The Guardian reports on two stories about the changes we’re seeing to wildlife as a result of Covid-19 lockdown. Check out at least one of these stories if only to see the unusual, but beautiful sight in their photo of a herd of fallow deer graze on the lawns of a housing estate in east London (sorry FNW don’t have permissions to copy it here).
The first reports deer roam city streets and hedgehogs can safely cross roads… but a radical policy shift is needed to protect wildlife in future, say campaigners. Britain’s wildlife may be thriving during the current lockdown but its long-term future is looking bleak, according to leading conservation organisations. Nikki Williams, head of campaigns at the Wildlife Trusts, said: “The current crisis means nature is losing out, because many organisations are having to scale back important work caring for special places, which they usually do with the vital help of thousands of volunteers.”
The other reports empty streets and skies let the birds be heard and leave animals free to roam as well as allowing scientists to examine how humans change urban biodiversity.
The Metro reports artificial grass creates a ‘desert’ and should be removed to help wildlife, experts have said. The fake turf is becoming a common sight around the UK, chosen by many because it requires little maintenance. But it is doing harm to the insects, birds and other wildlife that live here and have seen their habitat shrink.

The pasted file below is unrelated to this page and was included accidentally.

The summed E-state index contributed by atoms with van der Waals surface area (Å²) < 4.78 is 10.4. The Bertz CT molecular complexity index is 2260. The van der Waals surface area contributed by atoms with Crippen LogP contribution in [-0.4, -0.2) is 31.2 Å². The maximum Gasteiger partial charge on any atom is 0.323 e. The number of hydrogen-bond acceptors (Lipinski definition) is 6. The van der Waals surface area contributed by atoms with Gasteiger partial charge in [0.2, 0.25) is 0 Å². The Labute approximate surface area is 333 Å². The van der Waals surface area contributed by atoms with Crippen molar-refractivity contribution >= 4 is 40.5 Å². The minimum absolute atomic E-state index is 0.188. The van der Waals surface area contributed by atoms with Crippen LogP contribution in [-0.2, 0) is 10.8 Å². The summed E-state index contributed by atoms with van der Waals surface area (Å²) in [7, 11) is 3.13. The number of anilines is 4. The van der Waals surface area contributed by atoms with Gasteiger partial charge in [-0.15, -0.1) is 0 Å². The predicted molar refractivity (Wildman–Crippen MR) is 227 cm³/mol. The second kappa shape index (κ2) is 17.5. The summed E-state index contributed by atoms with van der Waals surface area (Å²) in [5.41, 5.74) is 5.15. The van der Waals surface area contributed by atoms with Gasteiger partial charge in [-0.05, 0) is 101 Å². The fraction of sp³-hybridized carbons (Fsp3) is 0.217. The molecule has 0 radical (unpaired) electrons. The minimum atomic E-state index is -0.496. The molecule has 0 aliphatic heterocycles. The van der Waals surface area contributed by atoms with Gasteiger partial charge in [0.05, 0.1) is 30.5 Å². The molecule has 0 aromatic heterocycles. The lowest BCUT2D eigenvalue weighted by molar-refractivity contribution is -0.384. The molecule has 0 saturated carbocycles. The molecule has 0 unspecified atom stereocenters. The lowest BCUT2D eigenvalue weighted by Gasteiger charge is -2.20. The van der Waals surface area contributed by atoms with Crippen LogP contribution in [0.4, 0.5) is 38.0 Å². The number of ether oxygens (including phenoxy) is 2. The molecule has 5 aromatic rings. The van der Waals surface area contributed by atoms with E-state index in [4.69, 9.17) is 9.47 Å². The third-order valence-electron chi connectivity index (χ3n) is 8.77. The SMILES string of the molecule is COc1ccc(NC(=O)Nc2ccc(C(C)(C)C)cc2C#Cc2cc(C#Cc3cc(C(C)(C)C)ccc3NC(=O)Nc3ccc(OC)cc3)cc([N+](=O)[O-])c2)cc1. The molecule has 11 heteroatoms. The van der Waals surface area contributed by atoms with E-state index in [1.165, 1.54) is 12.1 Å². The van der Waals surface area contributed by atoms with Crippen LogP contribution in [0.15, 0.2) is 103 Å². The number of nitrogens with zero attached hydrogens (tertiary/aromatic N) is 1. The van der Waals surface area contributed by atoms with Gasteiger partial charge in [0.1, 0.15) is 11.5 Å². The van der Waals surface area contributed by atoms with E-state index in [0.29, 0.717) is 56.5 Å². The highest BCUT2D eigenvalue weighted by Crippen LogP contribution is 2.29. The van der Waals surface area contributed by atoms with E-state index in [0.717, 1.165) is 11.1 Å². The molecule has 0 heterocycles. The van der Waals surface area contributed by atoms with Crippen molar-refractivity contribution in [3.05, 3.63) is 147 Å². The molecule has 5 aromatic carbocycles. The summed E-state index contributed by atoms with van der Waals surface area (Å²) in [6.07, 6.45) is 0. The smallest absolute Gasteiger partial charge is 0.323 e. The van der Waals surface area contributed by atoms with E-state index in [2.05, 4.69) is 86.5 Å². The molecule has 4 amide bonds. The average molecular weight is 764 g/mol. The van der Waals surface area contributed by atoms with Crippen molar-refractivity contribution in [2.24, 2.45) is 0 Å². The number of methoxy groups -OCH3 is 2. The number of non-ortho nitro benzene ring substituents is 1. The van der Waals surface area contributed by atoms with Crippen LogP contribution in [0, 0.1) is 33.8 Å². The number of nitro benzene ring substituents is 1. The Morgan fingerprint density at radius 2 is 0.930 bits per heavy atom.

Top photo of artificial grass by Perfect Grass under creative commons. Bottom photo of natural grass in a Normandy garden.
The Mirror reports wild animals are enjoying deserted streets, beaches and the countryside as air and car traffic has fallen dramatically – but Moorland Monitors, a group which documents wildlife crimes, fears incidents are going unreported with monitoring difficult to carry out under Covid-19 restrictions.
The Independent reports sparse spread in some areas and higher temperatures mean fungal disease isn’t wreaking devastation predicted for all populations of ash. The fungal disease affecting ash trees across the world has been estimated to be on course to kill 95 per cent of UK ash trees, and cost the economy up to £15bn. But a glimmer of hope has emerged for the species after new research indicates these figures may have overstated the threat.
ITV News reports people are noticing cleaner air, more wildlife and stronger communities amid the coronavirus lockdown, a survey suggests. More than two-fifths (42%) of those polled said how much they value food and other essentials has changed since the pandemic and almost as many (38%) said they are cooking from scratch more. Other changes people have seen include 61% spending less money and 51% noticing cleaner air outdoors, while 27% think there is more wildlife.
Gloucestershire live report you can visit a number of places in Gloucestershire virtually – with everything from museums, theatres and forests. Thanks to BBC Springwatch, you can explore the beautiful Forest of Dean right from the comfort of your own home with their soundscape. They’ve compiled a collection of sights and sounds from the forest prior to lockdown and you can scroll through the images and audio here.
The Daily Mail reports experts from Italy and Belgium studied populations of red and grey squirrels. Grey squirrels pass parasites onto red squirrels that make them forage slowly. The presence of greys also alters the reds’ relations with their natural parasites. The team said that the pressure faced by the reds may lead to their extinction.
The Times reports Britain will become far more self-sufficient in tomatoes, cucumbers, peppers and other produce under plans to tap heat from sewage farms and pipe it to giant greenhouses. Low Carbon Farming, which is building two wastewater-heated greenhouses in East Anglia, has identified sites for 41 more greenhouses, each larger than the Millennium Dome and located near sewage farms.